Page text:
We all want to work for a dynamic and challenging company. Luckily for Joe Sim, this is exactly where he is as the CEO of Parkway Pantai, Malaysia Operations Division. You would think that one would need a healthcare-related degree to head a healthcare group like Parkway Pantai but our friendly CEO tells us that he is actually a trained engineer (though his initial ambition was to be a doctor).
Originally from Singapore, Joe was awarded a scholarship to study engineering at Cambridge University, UK. Upon graduation, he joined the Singapore Administration Service. In his first posting as an Assistant Director in the Ministry of Finance, he was assigned to look after investment and regulatory policies. As he progressed in his career, he was rotated to different ministries and portfolios.
It was a great learning experience for Joe working for the Singaporean government but he felt at that point in time that he wanted to try his hand at being his own boss. So in 2000, he set up a dot-com business called Auplex that was involved in the trading of golf products. “I was crazy about golf then and decided to venture into it after raising SGD5 million from an investor,” says Joe of his entrepreneurship experience. He ran Auplex for a year before deciding to rejoin the corporate world where he held several roles in Accenture, Singapore’s National Healthcare Group, National University Hospital Singapore and finally his current role at Parkway Pantai in 2017.
Joe’s focus as the CEO of Parkway Pantai, Malaysia Operations Division, is straightforward and clear - it is all about patients. Says Joe, “Healthcare in the private sector is more than just a commercial concern. There are also the professional and ethical dimensions that are important. We have a duty of care to our patients.”
The quality of healthcare is highly dependent on the quality of the healthcare team as well as the processes and systems in place. This requires an effective team from various disciplines. He says, “We are always looking at different and creative ways to develop our people. We want them to be multidisciplinary individuals and a master of control.”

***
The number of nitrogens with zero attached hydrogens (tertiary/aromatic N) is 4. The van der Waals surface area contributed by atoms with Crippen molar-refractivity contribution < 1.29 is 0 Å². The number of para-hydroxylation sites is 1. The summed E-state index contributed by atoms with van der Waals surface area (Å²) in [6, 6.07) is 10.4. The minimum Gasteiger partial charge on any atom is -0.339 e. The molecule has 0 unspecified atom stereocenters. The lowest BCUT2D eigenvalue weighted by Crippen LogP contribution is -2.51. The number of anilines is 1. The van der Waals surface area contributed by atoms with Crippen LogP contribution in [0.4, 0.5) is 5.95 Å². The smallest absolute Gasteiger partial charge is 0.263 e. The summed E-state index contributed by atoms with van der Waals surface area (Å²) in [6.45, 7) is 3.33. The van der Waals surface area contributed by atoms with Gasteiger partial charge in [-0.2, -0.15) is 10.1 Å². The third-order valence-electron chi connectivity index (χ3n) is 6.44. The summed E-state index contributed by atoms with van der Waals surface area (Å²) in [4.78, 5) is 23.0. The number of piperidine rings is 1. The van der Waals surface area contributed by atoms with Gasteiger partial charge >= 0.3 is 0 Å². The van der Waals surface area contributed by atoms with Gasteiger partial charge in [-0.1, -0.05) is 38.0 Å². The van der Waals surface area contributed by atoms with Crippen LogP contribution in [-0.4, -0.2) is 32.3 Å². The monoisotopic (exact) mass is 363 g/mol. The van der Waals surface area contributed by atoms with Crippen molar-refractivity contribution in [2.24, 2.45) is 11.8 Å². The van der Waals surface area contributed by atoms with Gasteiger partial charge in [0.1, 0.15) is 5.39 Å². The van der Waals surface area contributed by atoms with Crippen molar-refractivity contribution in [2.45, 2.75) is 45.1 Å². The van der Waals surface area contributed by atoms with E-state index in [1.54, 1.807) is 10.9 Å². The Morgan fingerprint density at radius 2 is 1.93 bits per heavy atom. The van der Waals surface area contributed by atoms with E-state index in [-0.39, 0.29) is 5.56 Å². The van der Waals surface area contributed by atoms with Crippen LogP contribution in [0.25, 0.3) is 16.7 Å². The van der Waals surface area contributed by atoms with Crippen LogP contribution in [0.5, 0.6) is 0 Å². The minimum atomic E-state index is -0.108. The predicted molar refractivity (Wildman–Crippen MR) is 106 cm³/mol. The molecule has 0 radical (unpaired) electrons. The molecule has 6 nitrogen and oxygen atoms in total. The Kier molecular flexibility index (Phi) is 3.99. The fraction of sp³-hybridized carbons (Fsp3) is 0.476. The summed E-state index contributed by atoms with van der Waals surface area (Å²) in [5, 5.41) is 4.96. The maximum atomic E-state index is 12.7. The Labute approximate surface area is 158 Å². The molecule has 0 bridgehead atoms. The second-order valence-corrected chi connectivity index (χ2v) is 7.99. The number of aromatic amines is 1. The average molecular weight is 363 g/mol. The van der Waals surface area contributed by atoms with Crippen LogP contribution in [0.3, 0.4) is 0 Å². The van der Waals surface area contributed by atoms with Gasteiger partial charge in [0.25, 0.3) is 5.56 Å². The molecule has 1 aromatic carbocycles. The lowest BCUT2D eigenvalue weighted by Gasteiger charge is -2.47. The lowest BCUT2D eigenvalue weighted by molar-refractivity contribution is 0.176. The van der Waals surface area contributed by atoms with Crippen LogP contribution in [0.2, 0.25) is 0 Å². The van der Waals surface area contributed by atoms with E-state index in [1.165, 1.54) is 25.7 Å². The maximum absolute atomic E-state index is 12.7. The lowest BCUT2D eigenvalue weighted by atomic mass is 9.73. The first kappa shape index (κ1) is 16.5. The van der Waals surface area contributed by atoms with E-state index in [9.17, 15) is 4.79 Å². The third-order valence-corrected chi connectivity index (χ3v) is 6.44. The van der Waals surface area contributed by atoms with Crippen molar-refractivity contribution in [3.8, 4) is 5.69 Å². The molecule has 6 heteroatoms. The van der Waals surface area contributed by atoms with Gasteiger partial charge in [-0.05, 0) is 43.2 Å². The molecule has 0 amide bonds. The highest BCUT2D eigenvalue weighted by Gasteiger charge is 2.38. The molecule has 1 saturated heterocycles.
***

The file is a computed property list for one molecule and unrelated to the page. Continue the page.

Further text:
To succeed in healthcare, Joe believes that one needs to have the 3Hs: Humility, Hunger and Honesty
He elaborates, “Humility is about acknowledging other people’s views and respecting their opinions. You can be the smartest person in the world but one will never know everything. We should always ask the right questions with humility. Humility is critical in order for one to continue to learn and grow in their career.”
With the healthcare system being complex and requiring continuous improvement, Joe says it is imperative for those working in healthcare to have this notion of hunger: “Wanting to do something well and doing whatever it takes to taste that success.”
Joe also refers to the fact patients trust their lives to those in the system. Therefore, one would need to be open and act with integrity at all times. This is where his concept of Honesty comes in. Joe explains, “This does not just involve telling the truth. It is also about doing the right thing as a matter of principle. The hardest thing to do in honesty is admitting that you get it wrong sometimes.”
Joe’s advice when that happens? “When this becomes difficult, you go back to the first H. After that, sorry does not seem to be the hardest word,” he says.
BEING THE RIGHT PERSON FOR THE JOB
Yong Zi Ling, Chief Operating Officer of Gleneagles Penang, proves that age is just a number when you have the right attitude and skills.
“Action speaks louder than words. Continue to perform and people will eventually see your value.” That’s the motto that Yong Zi Ling, Chief Operating Officer (COO) of Gleneagles Penang, has always lived by when it comes to her career.
Her determination has served her well as Zi Ling was only 28 when she was named the COO. And this is after just two years of joining the notable healthcare organisation as an Operations Manager.
Zi Ling credits her boss and mentor, Ivan Loh, in her rise to the top. “Without his guidance and support, I do not think I could have made it this far in such a short period of time. In addition, I am very fortunate that all my colleagues are open, supportive, and always willing to share their knowledge and experience,” says Zi Ling.
What’s important, she adds, is to not label people based on their age and generation. “For example, passing over a promotion of a competent staff just because he is young, or immediately dismissing an idea from a 50-year old because it will not be innovative. Competency should remain the main criteria to decide who is most suitable for the job,” says Zi Ling.
One of Zi Ling’s major challenges as COO is how to bring balance to the ecosystem at an established institution like Gleneagles Penang. “Many staff have been with the hospital for many years. One major challenge is to balance the ‘old’ and the ‘new’, i.e. how to advance the hospital and move forward without losing sight of our original roots. Another challenge is to bridge the generation gap between the long-serving staff and the newer, younger staff,” shares Zi Ling.
The young COO’s advice on how to get what you want in life, just like she did? “Work hard, work smart. Be humble and always be willing to listen.”